Federal agencies may drop use of Kaspersky Lab software amid Russia spy fears

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The U.S. gov­ern­ment moved to ban the use of a Russ­ian brand of secu­ri­ty soft­ware by fed­er­al agen­cies amid con­cerns the com­pa­ny has ties to state-spon­sored cyber espi­onage activ­i­ties. Act­ing Home­land Secu­ri­ty Sec­re­tary Elaine Duke ordered that fed­er­al civil­ian agen­cies iden­ti­fy Kasper­sky Lab soft­ware on their net­works. After 90 days, unless oth­er­wise direct­ed, they must remove the soft­ware, on the grounds that the com­pa­ny has con­nec­tions to the Russ­ian gov­ern­ment, and its soft­ware pos­es a secu­ri­ty risk. The Depart­ment of Home­land Secu­ri­ty “is con­cerned about the ties between cer­tain Kasper­sky offi­cials and Russ­ian intel­li­gence and oth­er gov­ern­ment agen­cies, and require­ments under Russ­ian law that allow Russ­ian intel­li­gence agen­cies to request or com­pel assis­tance from Kasper­sky and to inter­cept com­mu­ni­ca­tions tran­sit­ing Russ­ian net­works,” the depart­ment said in a state­ment. “The risk that the Russ­ian gov­ern­ment, whether act­ing on its own or in col­lab­o­ra­tion with Kasper­sky, could cap­i­tal­ize on access pro­vid­ed by Kasper­sky prod­ucts to com­pro­mise fed­er­al infor­ma­tion and infor­ma­tion sys­tems direct­ly impli­cates U.S. nation­al secu­ri­ty.” Source: The Wash­ing­ton Post

Lawsuits against Equifax start to pile up after massive data breach

Equifax is fac­ing near­ly two dozen class-action law­suits, along with a sep­a­rate suit from Mass­a­chu­setts, over the data breach that com­pro­mised the per­son­al information—names, address­es, birth dates and Social Secu­ri­ty numbers—of more than 143 mil­lion peo­ple. Sen­si­tive data from about half of the U.S. pop­u­la­tion has been avail­able to hack­ers for weeks. Check your sta­tus on Equifax’s web­site: Equifaxsecurity2017.com. Source: PBS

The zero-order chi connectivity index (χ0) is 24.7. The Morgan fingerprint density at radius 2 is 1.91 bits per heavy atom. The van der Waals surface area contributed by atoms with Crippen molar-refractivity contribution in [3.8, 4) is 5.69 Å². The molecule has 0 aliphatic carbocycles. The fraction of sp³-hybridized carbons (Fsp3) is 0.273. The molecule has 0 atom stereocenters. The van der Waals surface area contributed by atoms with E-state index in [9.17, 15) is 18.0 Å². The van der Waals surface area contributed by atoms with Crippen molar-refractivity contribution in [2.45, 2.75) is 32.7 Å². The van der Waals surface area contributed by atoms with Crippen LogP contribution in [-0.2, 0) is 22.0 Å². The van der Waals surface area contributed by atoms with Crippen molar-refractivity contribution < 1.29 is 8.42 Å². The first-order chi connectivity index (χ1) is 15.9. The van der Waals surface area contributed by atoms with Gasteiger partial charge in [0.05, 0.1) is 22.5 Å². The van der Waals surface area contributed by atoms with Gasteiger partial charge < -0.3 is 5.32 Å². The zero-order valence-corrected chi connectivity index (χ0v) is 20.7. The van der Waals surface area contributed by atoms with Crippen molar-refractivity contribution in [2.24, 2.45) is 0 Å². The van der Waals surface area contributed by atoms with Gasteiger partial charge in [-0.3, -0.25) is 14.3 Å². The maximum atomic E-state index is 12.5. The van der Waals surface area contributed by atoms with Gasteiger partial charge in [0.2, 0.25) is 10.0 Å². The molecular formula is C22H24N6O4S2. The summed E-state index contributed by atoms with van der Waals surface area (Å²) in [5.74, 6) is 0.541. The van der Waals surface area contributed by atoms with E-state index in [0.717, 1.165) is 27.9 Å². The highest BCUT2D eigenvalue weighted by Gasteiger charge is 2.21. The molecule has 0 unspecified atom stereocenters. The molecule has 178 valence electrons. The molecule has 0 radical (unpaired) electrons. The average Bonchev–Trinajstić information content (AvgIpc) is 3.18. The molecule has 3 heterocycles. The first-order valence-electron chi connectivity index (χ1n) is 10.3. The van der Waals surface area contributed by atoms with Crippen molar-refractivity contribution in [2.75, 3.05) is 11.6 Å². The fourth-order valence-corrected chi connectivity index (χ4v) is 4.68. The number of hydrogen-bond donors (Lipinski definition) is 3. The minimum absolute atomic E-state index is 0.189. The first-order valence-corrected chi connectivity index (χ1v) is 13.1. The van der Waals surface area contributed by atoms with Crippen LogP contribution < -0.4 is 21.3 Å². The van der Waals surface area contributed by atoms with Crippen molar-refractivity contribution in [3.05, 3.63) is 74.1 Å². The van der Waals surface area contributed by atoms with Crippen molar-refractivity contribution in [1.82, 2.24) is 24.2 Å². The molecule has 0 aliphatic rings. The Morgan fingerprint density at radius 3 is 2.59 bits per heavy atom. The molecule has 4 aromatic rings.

One line in lengthy bill may allow law enforcement to pursue WikiLeaks

A Sen­ate pan­el may be try­ing to give fed­er­al law enforce­ment a new tool to go after the anti-secre­cy group Wik­iLeaks and its U.S. col­lab­o­ra­tors. A one-sen­tence “Sense of Con­gress” clause tacked onto the end of an 11,700-word bill approved by the Sen­ate Intel­li­gence Com­mit­tee is like­ly to come before the full Sen­ate this month. The clause says that Wik­iLeaks “resem­bles a non-state hos­tile intel­li­gence ser­vice” and that the U.S. gov­ern­ment “should treat it as such.” Source: The Sacra­men­to Bee

Latest iPhone would use facial recognition, but Apple says privacy preserved

The recent­ly announced iPhone X has an advanced array of cam­eras for facial recog­ni­tion, which allows the phone to become unlocked just by look­ing at it. The cam­eras can learn a user’s face and note grad­ual changes. Apple promised that it would not col­lect the data on faces, and the infor­ma­tion would only be kept on the smart­phone, not sent to Apple servers. Source: The Wash­ing­ton Post

Exploits would allow hackers into phones, computers

Secu­ri­ty com­pa­ny Armis found eight exploits, col­lec­tive­ly called Blue­Borne, which can allow an attack­er access to a phone with­out touch­ing it. The attack can allow access to com­put­ers and phones, as well as oth­er dig­i­tal devices. The vec­tor allows hack­ers to iden­ti­fy a device, con­nect to it via Blue­tooth, and con­trol the screen and apps. Source: Tech Crunch